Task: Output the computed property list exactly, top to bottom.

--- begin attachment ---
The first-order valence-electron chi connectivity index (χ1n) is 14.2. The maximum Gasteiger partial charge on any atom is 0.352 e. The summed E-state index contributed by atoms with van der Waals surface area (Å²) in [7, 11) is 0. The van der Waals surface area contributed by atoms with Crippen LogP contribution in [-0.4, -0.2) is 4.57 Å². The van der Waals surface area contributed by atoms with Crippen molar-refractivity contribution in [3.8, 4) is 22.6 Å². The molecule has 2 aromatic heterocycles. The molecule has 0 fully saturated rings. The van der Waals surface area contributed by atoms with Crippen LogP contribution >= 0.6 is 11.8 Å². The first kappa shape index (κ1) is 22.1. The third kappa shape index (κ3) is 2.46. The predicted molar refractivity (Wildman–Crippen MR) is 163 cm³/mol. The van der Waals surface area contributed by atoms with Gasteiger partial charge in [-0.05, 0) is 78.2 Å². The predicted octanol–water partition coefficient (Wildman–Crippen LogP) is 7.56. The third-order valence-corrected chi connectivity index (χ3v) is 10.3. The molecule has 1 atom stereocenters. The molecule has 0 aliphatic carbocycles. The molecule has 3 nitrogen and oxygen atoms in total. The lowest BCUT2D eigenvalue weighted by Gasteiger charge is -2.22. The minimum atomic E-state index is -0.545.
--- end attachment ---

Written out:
The first-order valence-electron chi connectivity index (χ1n) is 14.2. The maximum Gasteiger partial charge on any atom is 0.352 e. The summed E-state index contributed by atoms with van der Waals surface area (Å²) in [7, 11) is 0. The van der Waals surface area contributed by atoms with Crippen LogP contribution in [-0.4, -0.2) is 4.57 Å². The van der Waals surface area contributed by atoms with Crippen molar-refractivity contribution in [3.8, 4) is 22.6 Å². The molecule has 2 aromatic heterocycles. The molecule has 0 fully saturated rings. The van der Waals surface area contributed by atoms with Crippen LogP contribution >= 0.6 is 11.8 Å². The first kappa shape index (κ1) is 22.1. The third kappa shape index (κ3) is 2.46. The predicted molar refractivity (Wildman–Crippen MR) is 163 cm³/mol. The van der Waals surface area contributed by atoms with Gasteiger partial charge in [-0.05, 0) is 78.2 Å². The predicted octanol–water partition coefficient (Wildman–Crippen LogP) is 7.56. The third-order valence-corrected chi connectivity index (χ3v) is 10.3. The molecule has 1 atom stereocenters. The molecule has 0 aliphatic carbocycles. The molecule has 3 nitrogen and oxygen atoms in total. The lowest BCUT2D eigenvalue weighted by Gasteiger charge is -2.22. The minimum atomic E-state index is -0.545.